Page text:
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Trump says North Korea can be a 'great' economic power, but experts say it's uninvestable

Key Points
  • "Despite President Trump's claims that North Korea will become an 'economic powerhouse,' Kim Jong-un's authoritarian regime has been classified as the world's most perilous investment destination for business," Verisk Maplecroft said in its report.
  • "Investors are of course aware of the challenges associated with North Korea, but our latest index data reveals an array of risks without parallel anywhere in the world," said Miha Hribernik, head of Asia at Verisk Maplecroft.
  • Other experts also stressed that even if sanctions were to be removed, risks for investors remain high, as it's extremely unlikely that North Korea will overhaul itself politically and economically.
U.S. President Donald Trump walks with North Korean leader Kim Jong Un during the U.S.-North Korea summit in Hanoi on Feb. 28, 2019.
Saul Loeb | AFP | Getty Images

With U.S. President Donald Trump declaring repeatedly that North Korea can become "one of the great economic powers" in the world, risk consultancy Verisk Maplecroft tested that claim and found that the rogue state ranks as the least investable country in the world.

Despite the president's claims, "Kim Jong-un's authoritarian regime has been classified as the world's most perilous investment destination for business," Verisk Maplecroft said in a report published before the talks began.

Other experts have also stressed that even if sanctions on Pyongyang were to be removed some day, risks for investors remain very high, as it is extremely unlikely that North Korea will overhaul itself politically and economically.

Ahead of the failed summit with North Korean leader Kim Jong Un, which ended on Thursday without a deal, Trump had dangled the prospect of a stronger economy for the impoverished state — tweeting repeatedly on the topic. Experts say that was part of a negotiating tactic.

Even after talks ended abruptly, the president continued to tout the possibility of the reclusive country becoming "an absolute economic power."

"I think he's got a chance to have one of the most successful countries — rapidly too — on Earth," Trump said of Kim, at a press conference on Thursday at the end of the summit. "There is tremendous potential in North Korea, and I think he's going to lead it to a very important thing, economically. I think it's going to be an absolute economic power."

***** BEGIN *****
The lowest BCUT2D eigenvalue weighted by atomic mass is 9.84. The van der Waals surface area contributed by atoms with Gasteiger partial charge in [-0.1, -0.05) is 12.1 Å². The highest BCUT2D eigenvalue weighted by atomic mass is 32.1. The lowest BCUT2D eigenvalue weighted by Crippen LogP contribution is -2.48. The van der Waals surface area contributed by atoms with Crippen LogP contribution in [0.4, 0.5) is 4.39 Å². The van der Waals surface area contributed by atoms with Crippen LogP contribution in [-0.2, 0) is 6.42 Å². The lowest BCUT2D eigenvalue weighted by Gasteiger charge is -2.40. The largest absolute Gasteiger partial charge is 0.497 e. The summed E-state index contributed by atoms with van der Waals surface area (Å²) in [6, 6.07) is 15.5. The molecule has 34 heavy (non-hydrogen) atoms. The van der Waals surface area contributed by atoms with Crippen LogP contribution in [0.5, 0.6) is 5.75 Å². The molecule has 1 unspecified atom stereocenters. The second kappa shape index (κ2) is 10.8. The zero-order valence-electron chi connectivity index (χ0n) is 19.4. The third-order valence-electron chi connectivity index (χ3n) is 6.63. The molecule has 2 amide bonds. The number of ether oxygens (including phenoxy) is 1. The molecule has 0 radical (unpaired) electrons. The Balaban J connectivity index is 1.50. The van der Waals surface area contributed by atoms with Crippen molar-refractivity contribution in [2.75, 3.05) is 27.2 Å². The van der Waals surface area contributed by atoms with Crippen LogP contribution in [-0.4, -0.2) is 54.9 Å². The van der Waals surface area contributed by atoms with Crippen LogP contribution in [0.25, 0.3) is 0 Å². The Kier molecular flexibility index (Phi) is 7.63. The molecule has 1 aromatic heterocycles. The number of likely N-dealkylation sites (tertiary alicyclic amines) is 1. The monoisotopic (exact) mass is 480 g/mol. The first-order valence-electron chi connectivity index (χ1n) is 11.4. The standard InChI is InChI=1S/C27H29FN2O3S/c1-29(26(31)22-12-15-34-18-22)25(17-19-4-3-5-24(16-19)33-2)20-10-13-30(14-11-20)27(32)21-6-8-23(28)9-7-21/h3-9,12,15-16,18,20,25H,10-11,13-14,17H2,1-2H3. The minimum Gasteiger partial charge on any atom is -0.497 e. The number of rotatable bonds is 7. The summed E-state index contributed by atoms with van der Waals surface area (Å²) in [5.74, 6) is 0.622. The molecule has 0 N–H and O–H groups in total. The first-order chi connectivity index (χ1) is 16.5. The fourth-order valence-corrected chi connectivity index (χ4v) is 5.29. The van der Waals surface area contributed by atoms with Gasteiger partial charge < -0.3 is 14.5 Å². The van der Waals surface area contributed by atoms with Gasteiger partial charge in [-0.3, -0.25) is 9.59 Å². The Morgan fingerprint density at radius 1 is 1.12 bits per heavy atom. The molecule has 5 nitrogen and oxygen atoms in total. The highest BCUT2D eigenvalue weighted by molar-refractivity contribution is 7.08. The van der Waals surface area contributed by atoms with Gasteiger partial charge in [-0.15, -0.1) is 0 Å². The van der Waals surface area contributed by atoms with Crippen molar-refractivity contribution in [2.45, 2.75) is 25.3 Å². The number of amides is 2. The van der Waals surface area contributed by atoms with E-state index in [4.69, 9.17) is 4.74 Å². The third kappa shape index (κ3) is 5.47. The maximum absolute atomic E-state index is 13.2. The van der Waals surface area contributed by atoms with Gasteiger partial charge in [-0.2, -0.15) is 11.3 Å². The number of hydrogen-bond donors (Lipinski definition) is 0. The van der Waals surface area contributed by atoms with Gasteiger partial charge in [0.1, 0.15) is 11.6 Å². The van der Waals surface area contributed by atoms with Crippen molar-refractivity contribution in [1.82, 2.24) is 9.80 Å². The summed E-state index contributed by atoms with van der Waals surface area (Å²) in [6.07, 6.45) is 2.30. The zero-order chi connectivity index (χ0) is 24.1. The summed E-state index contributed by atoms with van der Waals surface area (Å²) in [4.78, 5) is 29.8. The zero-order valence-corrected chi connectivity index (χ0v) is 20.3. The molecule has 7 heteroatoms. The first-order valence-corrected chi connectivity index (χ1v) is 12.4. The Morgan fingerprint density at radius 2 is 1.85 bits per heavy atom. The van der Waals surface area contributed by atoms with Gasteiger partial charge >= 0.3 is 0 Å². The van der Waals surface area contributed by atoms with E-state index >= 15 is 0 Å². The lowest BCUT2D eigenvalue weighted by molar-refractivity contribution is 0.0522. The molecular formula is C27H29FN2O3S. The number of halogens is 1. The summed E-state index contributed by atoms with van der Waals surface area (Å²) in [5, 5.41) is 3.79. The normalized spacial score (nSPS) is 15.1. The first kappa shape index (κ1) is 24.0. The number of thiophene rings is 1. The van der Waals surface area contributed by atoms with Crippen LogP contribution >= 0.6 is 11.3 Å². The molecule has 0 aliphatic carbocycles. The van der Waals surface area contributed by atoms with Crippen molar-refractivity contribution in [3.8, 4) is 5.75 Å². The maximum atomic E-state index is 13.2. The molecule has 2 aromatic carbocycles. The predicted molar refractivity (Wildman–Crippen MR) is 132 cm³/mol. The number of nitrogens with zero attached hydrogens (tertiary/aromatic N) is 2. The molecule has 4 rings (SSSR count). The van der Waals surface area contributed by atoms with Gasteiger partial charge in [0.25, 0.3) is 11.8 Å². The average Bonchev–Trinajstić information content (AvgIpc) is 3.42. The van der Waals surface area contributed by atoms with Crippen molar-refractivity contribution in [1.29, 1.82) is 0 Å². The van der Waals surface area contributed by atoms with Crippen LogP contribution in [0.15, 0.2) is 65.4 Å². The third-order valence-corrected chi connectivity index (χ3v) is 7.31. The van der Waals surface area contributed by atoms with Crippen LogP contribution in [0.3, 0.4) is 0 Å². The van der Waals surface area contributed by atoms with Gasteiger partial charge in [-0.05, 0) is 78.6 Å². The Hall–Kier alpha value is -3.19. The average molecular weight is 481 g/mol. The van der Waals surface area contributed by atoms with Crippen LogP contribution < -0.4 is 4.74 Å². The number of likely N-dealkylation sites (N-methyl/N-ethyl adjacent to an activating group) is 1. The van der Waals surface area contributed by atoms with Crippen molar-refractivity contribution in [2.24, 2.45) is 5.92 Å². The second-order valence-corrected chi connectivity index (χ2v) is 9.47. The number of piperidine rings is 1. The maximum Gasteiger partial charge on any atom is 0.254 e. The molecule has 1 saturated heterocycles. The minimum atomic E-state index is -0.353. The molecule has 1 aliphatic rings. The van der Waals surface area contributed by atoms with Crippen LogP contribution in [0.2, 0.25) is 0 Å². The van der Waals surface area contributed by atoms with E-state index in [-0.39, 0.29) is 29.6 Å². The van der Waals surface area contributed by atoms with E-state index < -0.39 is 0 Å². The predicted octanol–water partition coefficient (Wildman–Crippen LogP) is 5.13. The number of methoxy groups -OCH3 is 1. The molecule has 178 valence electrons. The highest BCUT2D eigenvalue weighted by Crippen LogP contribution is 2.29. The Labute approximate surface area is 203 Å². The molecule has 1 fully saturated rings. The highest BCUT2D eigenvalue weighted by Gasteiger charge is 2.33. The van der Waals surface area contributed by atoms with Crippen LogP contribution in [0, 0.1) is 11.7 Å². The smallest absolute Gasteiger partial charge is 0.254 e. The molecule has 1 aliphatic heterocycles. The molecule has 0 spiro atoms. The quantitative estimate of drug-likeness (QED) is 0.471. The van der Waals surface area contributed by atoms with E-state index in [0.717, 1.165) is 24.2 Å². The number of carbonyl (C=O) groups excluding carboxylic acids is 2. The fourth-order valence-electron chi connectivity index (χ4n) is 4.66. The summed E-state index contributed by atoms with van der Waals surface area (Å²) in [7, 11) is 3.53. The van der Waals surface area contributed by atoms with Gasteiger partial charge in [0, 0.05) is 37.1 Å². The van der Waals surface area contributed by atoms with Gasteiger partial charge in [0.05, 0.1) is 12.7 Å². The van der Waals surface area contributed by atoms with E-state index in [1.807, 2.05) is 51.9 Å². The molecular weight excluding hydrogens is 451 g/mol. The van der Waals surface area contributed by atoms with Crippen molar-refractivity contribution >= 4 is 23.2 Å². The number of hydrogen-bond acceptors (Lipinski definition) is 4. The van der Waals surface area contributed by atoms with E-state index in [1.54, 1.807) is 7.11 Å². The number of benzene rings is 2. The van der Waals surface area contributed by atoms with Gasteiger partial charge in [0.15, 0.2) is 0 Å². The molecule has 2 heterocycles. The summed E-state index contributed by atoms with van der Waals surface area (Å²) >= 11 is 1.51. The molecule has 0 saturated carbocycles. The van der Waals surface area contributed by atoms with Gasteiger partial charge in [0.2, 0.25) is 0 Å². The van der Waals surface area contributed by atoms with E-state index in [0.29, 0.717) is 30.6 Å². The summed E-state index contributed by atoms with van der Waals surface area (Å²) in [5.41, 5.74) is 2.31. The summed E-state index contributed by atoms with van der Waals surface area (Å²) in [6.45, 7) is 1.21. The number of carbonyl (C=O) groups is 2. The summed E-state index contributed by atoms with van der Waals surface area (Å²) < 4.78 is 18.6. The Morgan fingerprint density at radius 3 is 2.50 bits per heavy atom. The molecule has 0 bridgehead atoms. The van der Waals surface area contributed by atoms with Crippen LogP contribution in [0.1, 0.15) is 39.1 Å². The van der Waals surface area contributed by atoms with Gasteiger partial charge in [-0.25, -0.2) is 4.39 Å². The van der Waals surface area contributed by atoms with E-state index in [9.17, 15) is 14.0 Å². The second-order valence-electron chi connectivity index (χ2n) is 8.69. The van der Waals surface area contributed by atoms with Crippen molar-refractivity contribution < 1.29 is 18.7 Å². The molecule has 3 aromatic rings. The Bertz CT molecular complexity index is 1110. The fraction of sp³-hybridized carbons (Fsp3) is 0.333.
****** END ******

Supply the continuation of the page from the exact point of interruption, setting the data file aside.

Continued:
For the country to be able to attract foreign investors, its autocratic leaders need to show openness to deep structural reforms, which would mean loosening their grip...
Anwita Basu
The Economist Intelligence Unit

In a bid to "stress test the US president's assertions," Verisk Maplecroft compared the metrics of 198 countries in a recent study.

To assess how attractive each country was to investors, the consultancy looked at a range of factors including respect for human rights, protection of property rights, and strength of the regulatory framework.

The report said the pariah state performed the worst across all indicators, including "the most severe forms of human rights violations."

Miha Hribernik, head of Asia at Verisk Maplecroft said: "Investors are of course aware of the challenges associated with North Korea, but our latest index data reveals an array of risks without parallel anywhere in the world."

"Even leaving sanctions and geopolitical risks aside, the barriers to investment are so wide-ranging as to be insurmountable for any responsible multinational organisation," he added.

Threat to Kim dynasty

Lifting sanctions on North Korea alone is insufficient. To be attractive to foreign investors, it would require Kim to make reforms to the entire regime — both political and economic, which is extremely unlikely, experts say.

"For the country to be able to attract foreign investors, its autocratic leaders need to show openness to deep structural reforms, which would mean loosening their grip on North Korean society as a whole," said Anwita Basu, country risk service manager for Asia at The Economist Intelligence Unit (EIU).

Verisk Maplecroft said in its report: "If North Korea is to become a potential investment destination for even the least ethically sensitive investors, Kim faces a monumental task in which he personally has little to gain and everything to lose."

Closing the country's notorious forced labor camps would be the first step, it said. But that, combined with a complete overhaul of the country's regulatory system and state institutions, could destabilize the country and "threaten the very survival of the Kim dynasty," the report said.

Besides, putting in place reforms would require openness on the part of the pariah state, but its economic system is being strictly controlled by the military and the ruling Workers' Party of Korea.

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If that fundamental transformation of the political and economic system does not occur, it would result in a "severe lack of investment security," said Andrew Gilholm, director of analysis for Greater China and North Asia at Control Risks. That would include non-payment, lack of basic infrastructure and compliance issues.

"That kind of transformation seems extremely unlikely," he added.

While comparisons have been made with Vietnam — and Trump himself has pointed to the country as an example that North Korea could follow — it only goes as far as their shared Communist history, Basu from the EIU pointed out.

Vietnam has undergone "significant" and "dedicated" reforms, and has been consistent in its policy — signs of which are limited in North Korea, she said.

To that end, North Korea seems set to remain off-limits to investors.

"Whatever potential Trump sees in Kim's regime, the vast majority of investors are unlikely to act on his claims," Hribernik added. "The stakes are just too high."